neti neti

Gummuluru Murthy gmurthy at MORGAN.UCS.MUN.CA
Fri Mar 20 08:46:11 CST 1998

On Thu, 19 Mar 1998, Anand Hudli wrote:

>   Considering the fact that the upanishadic principle "neti neti"
>   is taught by a Guru to a disciple who is not necessarily a
>   jiivanmukta already, I do not see why only a jiivanmukta should
>   be using it. Your response above seems to be implying that.
>   If a non-jiivanmukta should be using "neti neti", he certainly
>   cannot have realized, to begin with, that the jagat, jiiva, and
>   Ishvara are not real. When he learns the "neti neti" principle
>   from the Guru, he then realizes the unreality of jiiva, etc.

Now, how clear and distinct is the boundary between a jivanmukta
(jnAni) and non-jivanmukta (ajnAni) ?

My thinking is, it is an evolutionary process. A person does not turn
into a jnAni overnight, although such is possible. Most will see the
light over a period of time. As the human steadily becomes a jnAni
(or to say more correctly, as progressively his/her ajnAna is removed),
the human sees (i) the unreality of the joys of the present day life,
(ii) the unreality of the sorrows of the world, (iii) the unreality of
the world, (iv) and unreality of the jeeva.

In that transition stage, use of neti neti is justifiable. I suspect that
it is only in this transition state, neti neti is heard most; because
a dense ajnAni does not understand and hence has no use for neti neti,
a jivanmukta does not have to say neti neti.

>   A more important point I am trying to make here is that according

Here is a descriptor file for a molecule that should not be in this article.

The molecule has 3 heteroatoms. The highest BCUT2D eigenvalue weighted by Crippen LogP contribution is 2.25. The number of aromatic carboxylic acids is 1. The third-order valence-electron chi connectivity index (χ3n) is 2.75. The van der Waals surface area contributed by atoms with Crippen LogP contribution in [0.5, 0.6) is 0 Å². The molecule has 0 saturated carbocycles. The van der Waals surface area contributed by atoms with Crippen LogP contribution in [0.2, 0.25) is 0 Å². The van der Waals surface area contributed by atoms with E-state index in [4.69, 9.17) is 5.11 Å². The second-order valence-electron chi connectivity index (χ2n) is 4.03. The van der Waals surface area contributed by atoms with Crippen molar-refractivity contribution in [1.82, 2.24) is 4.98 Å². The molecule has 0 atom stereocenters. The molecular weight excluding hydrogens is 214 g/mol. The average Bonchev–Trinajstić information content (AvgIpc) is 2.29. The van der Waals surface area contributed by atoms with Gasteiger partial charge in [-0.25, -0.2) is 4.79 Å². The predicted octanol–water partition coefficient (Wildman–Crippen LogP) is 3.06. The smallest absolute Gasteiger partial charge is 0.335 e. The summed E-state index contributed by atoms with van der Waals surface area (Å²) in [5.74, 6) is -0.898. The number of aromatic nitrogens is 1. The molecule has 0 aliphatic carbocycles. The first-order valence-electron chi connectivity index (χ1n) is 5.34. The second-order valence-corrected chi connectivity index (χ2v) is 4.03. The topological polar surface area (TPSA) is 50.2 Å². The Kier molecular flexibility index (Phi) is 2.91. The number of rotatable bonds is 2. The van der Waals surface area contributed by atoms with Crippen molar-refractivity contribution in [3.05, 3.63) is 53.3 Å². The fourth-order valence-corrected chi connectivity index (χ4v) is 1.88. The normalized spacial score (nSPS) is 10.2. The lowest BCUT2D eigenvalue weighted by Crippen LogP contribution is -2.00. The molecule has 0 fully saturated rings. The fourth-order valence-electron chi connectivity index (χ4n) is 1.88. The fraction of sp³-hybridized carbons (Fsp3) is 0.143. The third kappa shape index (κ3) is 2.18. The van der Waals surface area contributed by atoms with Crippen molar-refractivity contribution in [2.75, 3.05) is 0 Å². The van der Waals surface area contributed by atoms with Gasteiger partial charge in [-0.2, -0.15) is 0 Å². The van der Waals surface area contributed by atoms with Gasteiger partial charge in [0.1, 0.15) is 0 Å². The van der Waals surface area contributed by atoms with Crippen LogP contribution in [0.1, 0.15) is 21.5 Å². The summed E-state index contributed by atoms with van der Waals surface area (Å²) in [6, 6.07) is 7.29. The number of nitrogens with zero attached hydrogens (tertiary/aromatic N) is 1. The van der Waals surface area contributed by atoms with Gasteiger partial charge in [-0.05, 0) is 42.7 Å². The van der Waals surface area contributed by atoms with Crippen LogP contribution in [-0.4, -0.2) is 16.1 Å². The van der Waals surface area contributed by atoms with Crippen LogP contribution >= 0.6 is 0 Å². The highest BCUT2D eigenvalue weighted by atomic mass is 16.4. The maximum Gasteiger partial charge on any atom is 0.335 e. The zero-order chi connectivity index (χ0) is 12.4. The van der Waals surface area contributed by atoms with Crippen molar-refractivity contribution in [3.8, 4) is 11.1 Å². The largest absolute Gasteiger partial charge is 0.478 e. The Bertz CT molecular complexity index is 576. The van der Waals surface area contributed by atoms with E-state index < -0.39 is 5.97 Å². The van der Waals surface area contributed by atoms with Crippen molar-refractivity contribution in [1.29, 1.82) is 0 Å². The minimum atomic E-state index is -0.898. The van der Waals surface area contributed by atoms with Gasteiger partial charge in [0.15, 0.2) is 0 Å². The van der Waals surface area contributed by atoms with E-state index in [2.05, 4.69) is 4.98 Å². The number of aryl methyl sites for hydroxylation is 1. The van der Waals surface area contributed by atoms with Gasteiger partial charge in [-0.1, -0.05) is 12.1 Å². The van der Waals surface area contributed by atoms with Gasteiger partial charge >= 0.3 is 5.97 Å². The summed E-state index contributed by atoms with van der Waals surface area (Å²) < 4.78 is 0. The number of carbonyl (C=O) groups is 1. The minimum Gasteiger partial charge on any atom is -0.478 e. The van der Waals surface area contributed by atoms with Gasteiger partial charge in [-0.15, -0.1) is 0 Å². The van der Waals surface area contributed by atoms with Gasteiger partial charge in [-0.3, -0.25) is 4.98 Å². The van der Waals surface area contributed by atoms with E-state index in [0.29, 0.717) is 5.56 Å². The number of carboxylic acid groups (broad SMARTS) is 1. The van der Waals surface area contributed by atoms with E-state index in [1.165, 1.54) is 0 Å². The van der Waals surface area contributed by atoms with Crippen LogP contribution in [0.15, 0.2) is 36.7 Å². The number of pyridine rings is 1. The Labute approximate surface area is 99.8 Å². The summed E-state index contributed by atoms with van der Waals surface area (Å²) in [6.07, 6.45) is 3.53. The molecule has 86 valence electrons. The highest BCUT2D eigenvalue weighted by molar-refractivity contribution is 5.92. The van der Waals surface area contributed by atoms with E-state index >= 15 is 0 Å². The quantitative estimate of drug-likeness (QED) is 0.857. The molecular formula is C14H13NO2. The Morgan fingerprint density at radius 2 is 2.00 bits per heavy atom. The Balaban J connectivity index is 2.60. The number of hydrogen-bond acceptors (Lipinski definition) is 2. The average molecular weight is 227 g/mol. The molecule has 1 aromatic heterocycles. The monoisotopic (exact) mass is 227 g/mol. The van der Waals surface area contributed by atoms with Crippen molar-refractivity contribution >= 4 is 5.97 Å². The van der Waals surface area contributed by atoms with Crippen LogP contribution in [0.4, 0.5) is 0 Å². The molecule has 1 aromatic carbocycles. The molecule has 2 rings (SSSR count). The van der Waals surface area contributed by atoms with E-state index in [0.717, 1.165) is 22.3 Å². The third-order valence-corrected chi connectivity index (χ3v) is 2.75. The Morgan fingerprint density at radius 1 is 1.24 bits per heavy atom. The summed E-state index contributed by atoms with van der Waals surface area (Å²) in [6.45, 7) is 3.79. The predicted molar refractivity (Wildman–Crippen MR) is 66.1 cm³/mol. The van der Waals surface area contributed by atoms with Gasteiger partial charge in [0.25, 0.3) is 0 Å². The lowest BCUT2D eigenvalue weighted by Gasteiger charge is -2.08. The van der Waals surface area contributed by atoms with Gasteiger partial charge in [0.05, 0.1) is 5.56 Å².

>   to advaita, ajnaana or avidyaa has no beginning, but it does have
>   an end for those receive jnaana! From some of the points made on
>   this list, it seems to me that some people here are of the opinion
>   that ajnaana has no beginning and no end either because it simply
>   does never exist. While this may be true from the paaramaarthika
>   view, we (at least most of us!) are not born liberated. So we
>   accept that there is ajnaana which must be got rid of.  The

My understanding is the following. AjnAna is like darkness. When the
light is switched on, darkness disappears. Darkness does not get pushed
into another room. That is, the density of darkness in the other room
does not increase. The darkness in the lighted room simply vanishes.
This is the same with any type of true knowledge. Can we remember how
we were before we learnt the alphabets ? In the same way, once ajnAna
is destroyed, there is no way ajnAna will return to us again. Then for
a jnAni state, was ajnAna there ? Probably no, just as we do not know
when we were illiterate. From that perspective, ajnAna may never be

>   The
>   argument that if one merely thinks he is liberated he is indeed so
>   and if he thinks he is in bondage he is indeed so, is faulty in that
>   it makes a mockery of shruti and various teachings that our
>   Achaaryas have left behind.

I would be most grateful for clarification of this part, particularly the
shruti reference. My feeling is: all the bondage we are under is all
imagined bondage. UpAdhi, the superposed has all the bondages, not the

>  Anand

Gummuluru Murthy
Yadaa sarve pramucyante kaamaa ye'sya hr^di shritaah
atha martyo'mr^to bhavatyatra brahma samashnute   Katha Upanishhad II.3.14

When all the desires that dwell in the heart fall away, then the mortal
becomes immortal, and attains Brahman even here.

More information about the Advaita-l mailing list